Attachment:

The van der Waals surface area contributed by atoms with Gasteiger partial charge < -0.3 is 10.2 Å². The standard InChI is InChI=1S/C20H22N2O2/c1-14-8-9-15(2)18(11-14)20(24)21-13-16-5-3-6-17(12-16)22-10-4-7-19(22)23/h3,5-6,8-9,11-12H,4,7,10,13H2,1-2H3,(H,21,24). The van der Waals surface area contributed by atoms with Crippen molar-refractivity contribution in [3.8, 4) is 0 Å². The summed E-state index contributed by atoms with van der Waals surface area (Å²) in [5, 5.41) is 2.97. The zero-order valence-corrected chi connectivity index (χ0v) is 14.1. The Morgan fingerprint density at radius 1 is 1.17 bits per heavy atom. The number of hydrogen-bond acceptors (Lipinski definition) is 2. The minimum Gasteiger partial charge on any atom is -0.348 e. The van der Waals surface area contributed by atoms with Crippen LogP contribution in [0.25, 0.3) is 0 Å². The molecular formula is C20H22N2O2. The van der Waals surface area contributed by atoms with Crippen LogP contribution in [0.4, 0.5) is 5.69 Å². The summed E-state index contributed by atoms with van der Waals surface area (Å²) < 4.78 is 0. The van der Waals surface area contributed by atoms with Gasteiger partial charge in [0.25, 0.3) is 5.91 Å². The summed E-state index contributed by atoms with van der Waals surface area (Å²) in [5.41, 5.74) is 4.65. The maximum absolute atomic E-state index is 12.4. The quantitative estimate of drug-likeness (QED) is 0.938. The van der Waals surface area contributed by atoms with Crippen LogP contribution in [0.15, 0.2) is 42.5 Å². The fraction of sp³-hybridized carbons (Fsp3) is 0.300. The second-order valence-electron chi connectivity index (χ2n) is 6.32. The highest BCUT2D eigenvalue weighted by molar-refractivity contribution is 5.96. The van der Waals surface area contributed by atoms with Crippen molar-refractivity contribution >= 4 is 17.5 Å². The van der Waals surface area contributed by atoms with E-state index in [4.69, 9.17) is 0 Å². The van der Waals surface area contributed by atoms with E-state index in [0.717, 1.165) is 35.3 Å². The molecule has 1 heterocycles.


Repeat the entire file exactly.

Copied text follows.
The van der Waals surface area contributed by atoms with Gasteiger partial charge < -0.3 is 10.2 Å². The standard InChI is InChI=1S/C20H22N2O2/c1-14-8-9-15(2)18(11-14)20(24)21-13-16-5-3-6-17(12-16)22-10-4-7-19(22)23/h3,5-6,8-9,11-12H,4,7,10,13H2,1-2H3,(H,21,24). The van der Waals surface area contributed by atoms with Crippen molar-refractivity contribution in [3.8, 4) is 0 Å². The summed E-state index contributed by atoms with van der Waals surface area (Å²) in [5, 5.41) is 2.97. The zero-order valence-corrected chi connectivity index (χ0v) is 14.1. The Morgan fingerprint density at radius 1 is 1.17 bits per heavy atom. The number of hydrogen-bond acceptors (Lipinski definition) is 2. The minimum Gasteiger partial charge on any atom is -0.348 e. The van der Waals surface area contributed by atoms with Crippen LogP contribution in [0.25, 0.3) is 0 Å². The molecular formula is C20H22N2O2. The van der Waals surface area contributed by atoms with Crippen LogP contribution in [0.4, 0.5) is 5.69 Å². The summed E-state index contributed by atoms with van der Waals surface area (Å²) < 4.78 is 0. The van der Waals surface area contributed by atoms with Gasteiger partial charge in [0.25, 0.3) is 5.91 Å². The summed E-state index contributed by atoms with van der Waals surface area (Å²) in [5.41, 5.74) is 4.65. The maximum absolute atomic E-state index is 12.4. The quantitative estimate of drug-likeness (QED) is 0.938. The van der Waals surface area contributed by atoms with Crippen LogP contribution in [0.15, 0.2) is 42.5 Å². The fraction of sp³-hybridized carbons (Fsp3) is 0.300. The second-order valence-electron chi connectivity index (χ2n) is 6.32. The highest BCUT2D eigenvalue weighted by molar-refractivity contribution is 5.96. The van der Waals surface area contributed by atoms with Crippen molar-refractivity contribution >= 4 is 17.5 Å². The van der Waals surface area contributed by atoms with E-state index in [4.69, 9.17) is 0 Å². The van der Waals surface area contributed by atoms with E-state index in [0.717, 1.165) is 35.3 Å². The molecule has 1 heterocycles.